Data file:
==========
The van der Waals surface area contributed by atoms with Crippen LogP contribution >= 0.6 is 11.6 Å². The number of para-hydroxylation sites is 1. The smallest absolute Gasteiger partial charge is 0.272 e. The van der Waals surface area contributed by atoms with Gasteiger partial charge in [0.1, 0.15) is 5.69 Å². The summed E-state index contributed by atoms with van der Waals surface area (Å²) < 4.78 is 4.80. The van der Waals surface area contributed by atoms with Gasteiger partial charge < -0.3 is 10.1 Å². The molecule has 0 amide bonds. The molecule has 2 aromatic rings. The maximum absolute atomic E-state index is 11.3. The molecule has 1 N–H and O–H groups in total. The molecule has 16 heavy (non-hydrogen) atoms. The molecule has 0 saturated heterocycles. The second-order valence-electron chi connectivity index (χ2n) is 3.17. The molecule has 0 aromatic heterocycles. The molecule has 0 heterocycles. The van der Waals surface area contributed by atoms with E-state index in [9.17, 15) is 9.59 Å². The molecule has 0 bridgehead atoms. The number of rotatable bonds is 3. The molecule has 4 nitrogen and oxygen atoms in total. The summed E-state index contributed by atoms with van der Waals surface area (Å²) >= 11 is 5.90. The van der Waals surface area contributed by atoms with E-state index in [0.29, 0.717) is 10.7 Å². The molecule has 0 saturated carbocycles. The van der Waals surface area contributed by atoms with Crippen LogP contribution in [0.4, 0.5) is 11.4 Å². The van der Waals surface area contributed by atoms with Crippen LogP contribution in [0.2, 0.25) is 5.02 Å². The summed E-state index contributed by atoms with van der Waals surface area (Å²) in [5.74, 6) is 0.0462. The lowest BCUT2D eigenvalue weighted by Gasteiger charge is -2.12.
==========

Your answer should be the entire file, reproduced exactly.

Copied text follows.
The van der Waals surface area contributed by atoms with Crippen LogP contribution >= 0.6 is 11.6 Å². The number of para-hydroxylation sites is 1. The smallest absolute Gasteiger partial charge is 0.272 e. The van der Waals surface area contributed by atoms with Gasteiger partial charge in [0.1, 0.15) is 5.69 Å². The summed E-state index contributed by atoms with van der Waals surface area (Å²) < 4.78 is 4.80. The van der Waals surface area contributed by atoms with Gasteiger partial charge < -0.3 is 10.1 Å². The molecule has 0 amide bonds. The molecule has 2 aromatic rings. The maximum absolute atomic E-state index is 11.3. The molecule has 1 N–H and O–H groups in total. The molecule has 16 heavy (non-hydrogen) atoms. The molecule has 0 saturated heterocycles. The second-order valence-electron chi connectivity index (χ2n) is 3.17. The molecule has 0 aromatic heterocycles. The molecule has 0 heterocycles. The van der Waals surface area contributed by atoms with E-state index in [9.17, 15) is 9.59 Å². The molecule has 0 bridgehead atoms. The number of rotatable bonds is 3. The molecule has 4 nitrogen and oxygen atoms in total. The summed E-state index contributed by atoms with van der Waals surface area (Å²) >= 11 is 5.90. The van der Waals surface area contributed by atoms with E-state index in [0.29, 0.717) is 10.7 Å². The molecule has 0 saturated carbocycles. The van der Waals surface area contributed by atoms with Crippen LogP contribution in [0.4, 0.5) is 11.4 Å². The van der Waals surface area contributed by atoms with Crippen LogP contribution in [0.2, 0.25) is 5.02 Å². The summed E-state index contributed by atoms with van der Waals surface area (Å²) in [5.74, 6) is 0.0462. The lowest BCUT2D eigenvalue weighted by Gasteiger charge is -2.12.